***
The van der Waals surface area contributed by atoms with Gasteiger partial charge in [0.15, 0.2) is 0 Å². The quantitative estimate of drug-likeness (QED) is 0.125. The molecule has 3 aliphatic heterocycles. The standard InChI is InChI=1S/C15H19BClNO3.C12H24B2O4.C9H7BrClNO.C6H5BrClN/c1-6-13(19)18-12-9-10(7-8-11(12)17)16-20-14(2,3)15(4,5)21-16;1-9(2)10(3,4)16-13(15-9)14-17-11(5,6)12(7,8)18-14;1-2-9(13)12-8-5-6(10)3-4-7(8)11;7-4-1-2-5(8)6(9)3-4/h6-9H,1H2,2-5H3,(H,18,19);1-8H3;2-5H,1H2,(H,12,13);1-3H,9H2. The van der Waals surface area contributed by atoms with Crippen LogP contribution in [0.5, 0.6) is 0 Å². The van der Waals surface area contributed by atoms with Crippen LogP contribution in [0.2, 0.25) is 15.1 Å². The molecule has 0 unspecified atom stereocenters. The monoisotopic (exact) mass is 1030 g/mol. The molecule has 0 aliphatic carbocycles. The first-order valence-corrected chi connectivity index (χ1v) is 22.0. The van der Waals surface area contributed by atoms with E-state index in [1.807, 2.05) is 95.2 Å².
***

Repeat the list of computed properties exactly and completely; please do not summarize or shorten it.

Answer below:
The van der Waals surface area contributed by atoms with Gasteiger partial charge in [0.15, 0.2) is 0 Å². The quantitative estimate of drug-likeness (QED) is 0.125. The molecule has 3 aliphatic heterocycles. The standard InChI is InChI=1S/C15H19BClNO3.C12H24B2O4.C9H7BrClNO.C6H5BrClN/c1-6-13(19)18-12-9-10(7-8-11(12)17)16-20-14(2,3)15(4,5)21-16;1-9(2)10(3,4)16-13(15-9)14-17-11(5,6)12(7,8)18-14;1-2-9(13)12-8-5-6(10)3-4-7(8)11;7-4-1-2-5(8)6(9)3-4/h6-9H,1H2,2-5H3,(H,18,19);1-8H3;2-5H,1H2,(H,12,13);1-3H,9H2. The van der Waals surface area contributed by atoms with Crippen LogP contribution in [0.5, 0.6) is 0 Å². The van der Waals surface area contributed by atoms with Crippen LogP contribution in [0.2, 0.25) is 15.1 Å². The molecule has 0 unspecified atom stereocenters. The monoisotopic (exact) mass is 1030 g/mol. The molecule has 0 aliphatic carbocycles. The first-order valence-corrected chi connectivity index (χ1v) is 22.0. The van der Waals surface area contributed by atoms with E-state index in [1.807, 2.05) is 95.2 Å².